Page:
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Construction Accident Lawyers

If you recently sustained in injury at a construction site, you are surely worried about not only your health, but also how you will be able to provide for your loved ones. FVF is here for you. After carefully investigating a case, we file a personal injury claim against the responsible party or individual. In your case, it may be a property owner or company owner. The safety of workers should be ensured at all times by maintaining a safe working environment. We can help you pursue fair compensation for your injury.

  • Present and future medical care
  • Rehabilitative therapy
  • Lost wages

Workplace Activities and Responsibilities

Professionals who install or maintain overhead powerlines, work on major construction projects, or dig underground for infrastructural purposes related to gas and utilities are more likely than the general public to be catastrophically injured. They may suffer loss of appendages or limbs, or even sustain fatal injury. The type of injury that an employee sustains in the workplace corresponds to the nature of the work he or she most often performs. Likewise, certain types of injury correspond to the responsibilities of organizations or companies that oversee workplace activities and the sites where those activities occur.

Construction Site Injuries

The four major causes of death in construction site injuries—classified by the Occupational Safety and Health Administration as the “fatal four”—are falls, electrocutions, struck-by, and caught-in/between. In 2013, they accounted for 58.7% of the fatal injuries in construction. 1

In many worker injury cases that occur at construction sites, liability falls to the general contractor and/or construction management. This is the person, company or group responsible for workers’ safety. And the injuries correspond in particular ways to safety requirements and standards that assist in the determination of liability. For example, when a worker falls from a cracked scaffolding plank, this may reflect the general contractor or construction management’s failure to require scaffold grade lumber. 2 If a worker is crushed by falling masonry that is blown over by wind, this may reflect a failure of the general contractor or construction management to require bracing of the wall. 3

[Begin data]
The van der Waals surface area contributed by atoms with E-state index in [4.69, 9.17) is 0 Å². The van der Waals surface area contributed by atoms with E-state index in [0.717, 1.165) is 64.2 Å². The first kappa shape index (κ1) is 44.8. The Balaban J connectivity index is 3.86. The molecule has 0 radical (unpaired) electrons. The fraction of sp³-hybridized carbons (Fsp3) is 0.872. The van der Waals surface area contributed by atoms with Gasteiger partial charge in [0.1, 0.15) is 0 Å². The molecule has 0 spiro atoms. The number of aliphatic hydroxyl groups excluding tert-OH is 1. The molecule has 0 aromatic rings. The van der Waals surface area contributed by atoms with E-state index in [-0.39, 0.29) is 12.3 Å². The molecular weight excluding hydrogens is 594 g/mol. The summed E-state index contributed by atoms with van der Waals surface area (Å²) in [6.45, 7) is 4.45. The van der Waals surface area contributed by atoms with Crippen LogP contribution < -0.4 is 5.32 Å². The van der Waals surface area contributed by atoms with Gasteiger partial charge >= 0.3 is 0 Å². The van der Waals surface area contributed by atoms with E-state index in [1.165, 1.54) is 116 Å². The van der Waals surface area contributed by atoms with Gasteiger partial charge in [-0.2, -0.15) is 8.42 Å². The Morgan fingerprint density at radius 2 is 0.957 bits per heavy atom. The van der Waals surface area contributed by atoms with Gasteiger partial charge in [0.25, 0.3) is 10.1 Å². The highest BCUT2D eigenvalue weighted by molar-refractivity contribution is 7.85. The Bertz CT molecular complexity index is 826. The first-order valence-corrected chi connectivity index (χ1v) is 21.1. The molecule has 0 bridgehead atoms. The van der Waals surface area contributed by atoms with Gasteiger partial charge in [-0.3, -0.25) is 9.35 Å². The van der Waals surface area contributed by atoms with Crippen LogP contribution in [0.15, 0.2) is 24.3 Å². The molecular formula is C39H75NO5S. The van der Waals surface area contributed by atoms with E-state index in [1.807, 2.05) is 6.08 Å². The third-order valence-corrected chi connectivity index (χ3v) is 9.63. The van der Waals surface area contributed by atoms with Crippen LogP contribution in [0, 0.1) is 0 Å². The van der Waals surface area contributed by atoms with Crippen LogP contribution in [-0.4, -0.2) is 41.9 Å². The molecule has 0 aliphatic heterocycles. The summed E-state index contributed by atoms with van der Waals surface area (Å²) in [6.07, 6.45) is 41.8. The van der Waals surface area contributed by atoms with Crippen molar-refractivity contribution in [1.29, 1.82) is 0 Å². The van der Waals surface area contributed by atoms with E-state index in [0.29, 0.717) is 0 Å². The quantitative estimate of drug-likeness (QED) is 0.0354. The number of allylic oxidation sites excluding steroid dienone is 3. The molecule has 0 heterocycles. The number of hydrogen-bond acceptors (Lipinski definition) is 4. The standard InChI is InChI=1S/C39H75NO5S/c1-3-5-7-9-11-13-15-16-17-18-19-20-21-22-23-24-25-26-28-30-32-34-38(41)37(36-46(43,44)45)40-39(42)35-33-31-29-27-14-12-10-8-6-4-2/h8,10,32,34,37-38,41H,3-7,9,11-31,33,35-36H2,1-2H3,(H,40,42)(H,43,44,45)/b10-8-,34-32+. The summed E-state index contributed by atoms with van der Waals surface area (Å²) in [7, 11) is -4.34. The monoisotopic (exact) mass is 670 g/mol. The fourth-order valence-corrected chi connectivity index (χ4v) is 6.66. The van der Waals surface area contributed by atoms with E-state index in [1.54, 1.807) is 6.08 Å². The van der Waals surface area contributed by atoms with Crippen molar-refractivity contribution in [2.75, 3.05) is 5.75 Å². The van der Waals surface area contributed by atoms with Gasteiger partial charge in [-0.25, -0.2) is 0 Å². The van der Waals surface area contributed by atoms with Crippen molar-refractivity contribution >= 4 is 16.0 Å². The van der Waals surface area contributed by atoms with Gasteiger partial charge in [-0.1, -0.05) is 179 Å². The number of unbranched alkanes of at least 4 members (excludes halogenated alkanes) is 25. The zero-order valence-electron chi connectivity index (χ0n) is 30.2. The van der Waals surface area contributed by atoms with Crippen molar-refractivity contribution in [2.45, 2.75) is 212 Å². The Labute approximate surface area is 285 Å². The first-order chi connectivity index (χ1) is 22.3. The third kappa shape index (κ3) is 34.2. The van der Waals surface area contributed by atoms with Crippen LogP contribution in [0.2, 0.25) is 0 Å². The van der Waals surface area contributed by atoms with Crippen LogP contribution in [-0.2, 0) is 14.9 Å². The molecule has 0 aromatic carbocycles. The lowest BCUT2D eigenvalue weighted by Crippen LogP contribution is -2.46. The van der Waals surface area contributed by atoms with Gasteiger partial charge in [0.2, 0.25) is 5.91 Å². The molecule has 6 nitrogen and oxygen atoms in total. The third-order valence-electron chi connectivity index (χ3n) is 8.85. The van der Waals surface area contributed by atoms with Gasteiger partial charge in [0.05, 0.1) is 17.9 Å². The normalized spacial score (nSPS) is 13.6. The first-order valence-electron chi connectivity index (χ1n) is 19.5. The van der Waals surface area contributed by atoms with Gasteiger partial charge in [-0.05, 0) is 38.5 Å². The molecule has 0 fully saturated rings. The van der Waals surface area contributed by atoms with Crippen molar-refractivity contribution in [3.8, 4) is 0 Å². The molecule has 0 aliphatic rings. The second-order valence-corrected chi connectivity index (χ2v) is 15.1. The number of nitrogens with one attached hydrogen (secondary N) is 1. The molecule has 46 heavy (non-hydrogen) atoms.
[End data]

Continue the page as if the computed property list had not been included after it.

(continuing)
In other workplace injury cases, the liability is not the general contractor’s, but instead falls to the premise owners, who may have failed to comply with certain safety standards. For example, if a roofer falls through a roof opening while making repairs, there may be a failure on the part of the premise owner to require roofers to use fall protection. 4 If a contractor installing a rack handles materials unsafely, causing a worker to be struck by the materials as they fall, the liability may be associated with the premise owner’s failure to require forklift operators to be trained properly and to handle loads safely. 5 If a construction worker in a petrochemical plant is exposed to fire and as a result suffers a burn, the liability may fall to the premise owner who failed to require contractors to wear flame resistant clothing. 6

In some workplace injury cases, the damage or personal injury are directly related to the tools or materials that the worker uses. In such instances, the liability may be attributed to a third party such as the lessor of construction equipment (scissor lifts, forklift trucks, etc.), the supplier of work clothing, the scaffold erector, or the architect. These third parties may be associated with the injury sustained by a worker in such a way that a portion of the responsibility is legally attributable to them.


Discovery and Evidence in Construction Site Cases

In the case of a workplace injury at a construction site, the following documents should be requested from the general contractor or construction management:

  • The defendant’s written safety and health program
  • Copy of the pre-job safety conference minutes
  • Copy of all safety inspection reports
  • Copy of all weekly safety meeting minutes
  • Written job description of the superintendent
  • Contract of general contractor/construction management with construction project owner
  • Contracts of general contractor/construction management with other entities
  • Incident investigation report performed by general contractor/construction management
  • Incident investigation report performed by employer of injured employee
  • Safety inspection reports performed by insurance company loss control representatives
  • Inspection reports performed by consultant or others 7